plasma proteins.
Atracurium is degraded spontaneously mainly by a non-enzymatic
decomposition process (Hofmann elimination) which occurs at plasma pH and
at body temperature and produces breakdown products which are inactive.
Degradation also occurs by ester hydrolysis catalysed by non-specific
esterases. Elimination of atracurium is not dependent on kidney or liver
function.
The main breakdown products are laudanosine and a monoquaternary alcohol
which have no neuromuscular blocking activity. The monoquaternary alcohol
is degraded spontaneously by hofmann elimination and excreted by the
kidney. Laudanosine is excreted by the kidney and metabolised by the liver.
The half-life of laudanosine ranges from 3-6h in patients with normal kidney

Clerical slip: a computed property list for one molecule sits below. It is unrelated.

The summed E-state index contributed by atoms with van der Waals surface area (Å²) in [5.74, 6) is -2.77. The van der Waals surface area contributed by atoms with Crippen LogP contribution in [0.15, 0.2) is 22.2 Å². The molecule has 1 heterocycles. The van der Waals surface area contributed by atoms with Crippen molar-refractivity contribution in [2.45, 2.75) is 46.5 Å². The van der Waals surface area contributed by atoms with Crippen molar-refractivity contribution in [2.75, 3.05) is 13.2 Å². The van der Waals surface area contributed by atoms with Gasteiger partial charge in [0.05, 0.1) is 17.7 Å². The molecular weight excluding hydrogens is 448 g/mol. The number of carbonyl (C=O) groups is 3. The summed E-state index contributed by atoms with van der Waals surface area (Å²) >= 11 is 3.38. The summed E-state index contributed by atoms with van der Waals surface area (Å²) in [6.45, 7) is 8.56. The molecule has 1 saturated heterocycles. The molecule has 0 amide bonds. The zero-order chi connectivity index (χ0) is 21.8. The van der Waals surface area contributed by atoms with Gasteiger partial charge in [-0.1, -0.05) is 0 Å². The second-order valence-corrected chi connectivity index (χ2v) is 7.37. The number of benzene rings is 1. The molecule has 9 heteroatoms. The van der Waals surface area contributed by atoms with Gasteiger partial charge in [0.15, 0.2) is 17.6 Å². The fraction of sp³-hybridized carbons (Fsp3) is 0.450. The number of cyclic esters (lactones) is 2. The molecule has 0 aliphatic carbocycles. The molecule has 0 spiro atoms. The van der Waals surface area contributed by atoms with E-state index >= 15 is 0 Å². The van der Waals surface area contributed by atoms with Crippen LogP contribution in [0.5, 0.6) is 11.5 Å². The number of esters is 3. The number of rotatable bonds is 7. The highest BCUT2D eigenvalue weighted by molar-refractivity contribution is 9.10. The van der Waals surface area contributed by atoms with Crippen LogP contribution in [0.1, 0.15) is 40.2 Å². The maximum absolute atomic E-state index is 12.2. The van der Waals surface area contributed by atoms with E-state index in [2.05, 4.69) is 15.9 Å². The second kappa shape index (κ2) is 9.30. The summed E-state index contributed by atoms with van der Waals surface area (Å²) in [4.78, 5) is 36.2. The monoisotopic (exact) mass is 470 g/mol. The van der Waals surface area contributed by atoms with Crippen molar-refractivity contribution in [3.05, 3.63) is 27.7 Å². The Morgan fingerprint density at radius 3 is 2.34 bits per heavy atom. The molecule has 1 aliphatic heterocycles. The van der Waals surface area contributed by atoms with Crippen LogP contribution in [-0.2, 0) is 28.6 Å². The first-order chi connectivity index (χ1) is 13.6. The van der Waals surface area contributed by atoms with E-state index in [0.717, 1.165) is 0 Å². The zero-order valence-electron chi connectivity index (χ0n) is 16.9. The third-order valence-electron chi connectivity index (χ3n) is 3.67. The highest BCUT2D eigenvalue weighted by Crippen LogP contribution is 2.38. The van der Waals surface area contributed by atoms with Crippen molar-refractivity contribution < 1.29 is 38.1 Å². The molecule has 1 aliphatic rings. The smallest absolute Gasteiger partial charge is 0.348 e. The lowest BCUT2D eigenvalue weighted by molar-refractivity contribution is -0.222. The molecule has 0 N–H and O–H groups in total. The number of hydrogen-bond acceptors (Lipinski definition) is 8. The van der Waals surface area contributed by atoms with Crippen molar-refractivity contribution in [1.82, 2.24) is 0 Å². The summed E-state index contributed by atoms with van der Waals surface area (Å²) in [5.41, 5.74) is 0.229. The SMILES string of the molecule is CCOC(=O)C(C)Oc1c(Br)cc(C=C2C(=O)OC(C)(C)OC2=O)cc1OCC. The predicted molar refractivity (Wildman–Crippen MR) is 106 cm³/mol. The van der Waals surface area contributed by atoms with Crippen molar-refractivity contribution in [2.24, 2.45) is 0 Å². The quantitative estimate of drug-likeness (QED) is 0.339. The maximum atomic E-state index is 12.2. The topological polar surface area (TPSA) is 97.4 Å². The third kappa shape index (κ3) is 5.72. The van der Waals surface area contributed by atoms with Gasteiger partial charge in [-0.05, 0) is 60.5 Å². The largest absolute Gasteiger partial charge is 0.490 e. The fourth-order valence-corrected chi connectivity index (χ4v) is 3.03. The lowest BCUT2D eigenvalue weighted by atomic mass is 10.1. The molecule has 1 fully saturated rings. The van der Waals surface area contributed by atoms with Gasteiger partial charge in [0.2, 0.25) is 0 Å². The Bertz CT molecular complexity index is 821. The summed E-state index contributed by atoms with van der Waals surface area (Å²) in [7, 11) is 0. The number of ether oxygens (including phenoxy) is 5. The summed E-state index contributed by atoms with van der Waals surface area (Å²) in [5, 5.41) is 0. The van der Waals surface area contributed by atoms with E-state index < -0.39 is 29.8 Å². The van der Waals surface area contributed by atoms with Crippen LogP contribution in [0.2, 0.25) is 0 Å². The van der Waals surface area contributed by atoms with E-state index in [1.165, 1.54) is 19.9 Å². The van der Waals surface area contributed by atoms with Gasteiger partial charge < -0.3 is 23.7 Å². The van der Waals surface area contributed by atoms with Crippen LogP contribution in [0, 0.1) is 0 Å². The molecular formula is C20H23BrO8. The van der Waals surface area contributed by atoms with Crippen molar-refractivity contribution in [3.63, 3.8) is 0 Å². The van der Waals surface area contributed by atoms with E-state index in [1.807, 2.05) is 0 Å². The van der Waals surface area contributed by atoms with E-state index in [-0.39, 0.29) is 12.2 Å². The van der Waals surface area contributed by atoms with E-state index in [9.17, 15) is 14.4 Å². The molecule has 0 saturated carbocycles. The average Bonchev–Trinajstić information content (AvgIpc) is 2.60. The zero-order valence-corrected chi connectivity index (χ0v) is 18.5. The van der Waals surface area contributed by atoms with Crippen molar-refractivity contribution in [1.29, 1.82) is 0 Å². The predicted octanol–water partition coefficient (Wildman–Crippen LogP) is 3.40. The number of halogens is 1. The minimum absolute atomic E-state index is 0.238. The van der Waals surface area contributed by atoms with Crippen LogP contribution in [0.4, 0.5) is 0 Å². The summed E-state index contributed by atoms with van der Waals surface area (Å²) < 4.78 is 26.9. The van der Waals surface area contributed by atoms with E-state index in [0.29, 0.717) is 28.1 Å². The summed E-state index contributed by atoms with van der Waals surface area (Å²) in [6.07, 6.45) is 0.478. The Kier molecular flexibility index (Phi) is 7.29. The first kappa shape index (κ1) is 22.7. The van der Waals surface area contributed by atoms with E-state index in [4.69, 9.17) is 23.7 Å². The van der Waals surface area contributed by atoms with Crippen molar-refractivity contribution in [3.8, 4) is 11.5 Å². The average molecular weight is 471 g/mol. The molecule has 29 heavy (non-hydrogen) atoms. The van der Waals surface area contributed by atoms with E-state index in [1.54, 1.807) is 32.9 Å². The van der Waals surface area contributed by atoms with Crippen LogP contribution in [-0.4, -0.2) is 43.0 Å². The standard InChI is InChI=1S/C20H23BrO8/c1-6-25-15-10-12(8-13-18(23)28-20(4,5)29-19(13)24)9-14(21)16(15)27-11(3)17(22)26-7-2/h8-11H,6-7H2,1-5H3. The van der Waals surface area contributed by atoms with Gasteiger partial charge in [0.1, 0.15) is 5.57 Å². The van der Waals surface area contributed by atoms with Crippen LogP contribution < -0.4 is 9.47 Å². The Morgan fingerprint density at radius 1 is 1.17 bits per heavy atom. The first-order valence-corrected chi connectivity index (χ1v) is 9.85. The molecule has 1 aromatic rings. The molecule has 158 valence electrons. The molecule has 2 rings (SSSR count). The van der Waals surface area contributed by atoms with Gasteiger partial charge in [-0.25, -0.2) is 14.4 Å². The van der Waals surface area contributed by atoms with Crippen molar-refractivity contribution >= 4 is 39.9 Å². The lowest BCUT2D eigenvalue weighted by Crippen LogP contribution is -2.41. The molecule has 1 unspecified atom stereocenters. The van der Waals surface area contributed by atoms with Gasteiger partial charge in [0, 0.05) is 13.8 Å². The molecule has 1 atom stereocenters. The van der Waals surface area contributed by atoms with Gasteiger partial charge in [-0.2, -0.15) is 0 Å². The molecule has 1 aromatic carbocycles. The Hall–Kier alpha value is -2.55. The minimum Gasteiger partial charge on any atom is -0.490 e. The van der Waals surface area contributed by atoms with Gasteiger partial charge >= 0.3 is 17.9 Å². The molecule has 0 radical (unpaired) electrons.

and liver function. It is about 15h in renal failure and is about 40h in renal and
hepatic failure. Peak plasma levels of laudanosine are highest in patients
without kidney or liver function and average 4 µg/ml with wide variation.
Concentration of metabolites are higher in ICU patients with abnormal renal
and/or hepatic function (see Special Warnings and Special Precautions for
Use). These metabolites do not contribute to neuromuscular block.

5.3

Preclinical safety data
There are no pre-clinical data of relevance to the prescriber which are additional to
that already included in other sections of the SmPC.

6.

PHARMACEUTICAL PARTICULARS

6.1.

List of excipients
Benzene Sulphonic acid
Water for Injections

6.2.

Incompatibilities
None.

6.3.

Shelf life

24 months.

6.4.

Special precautions for storage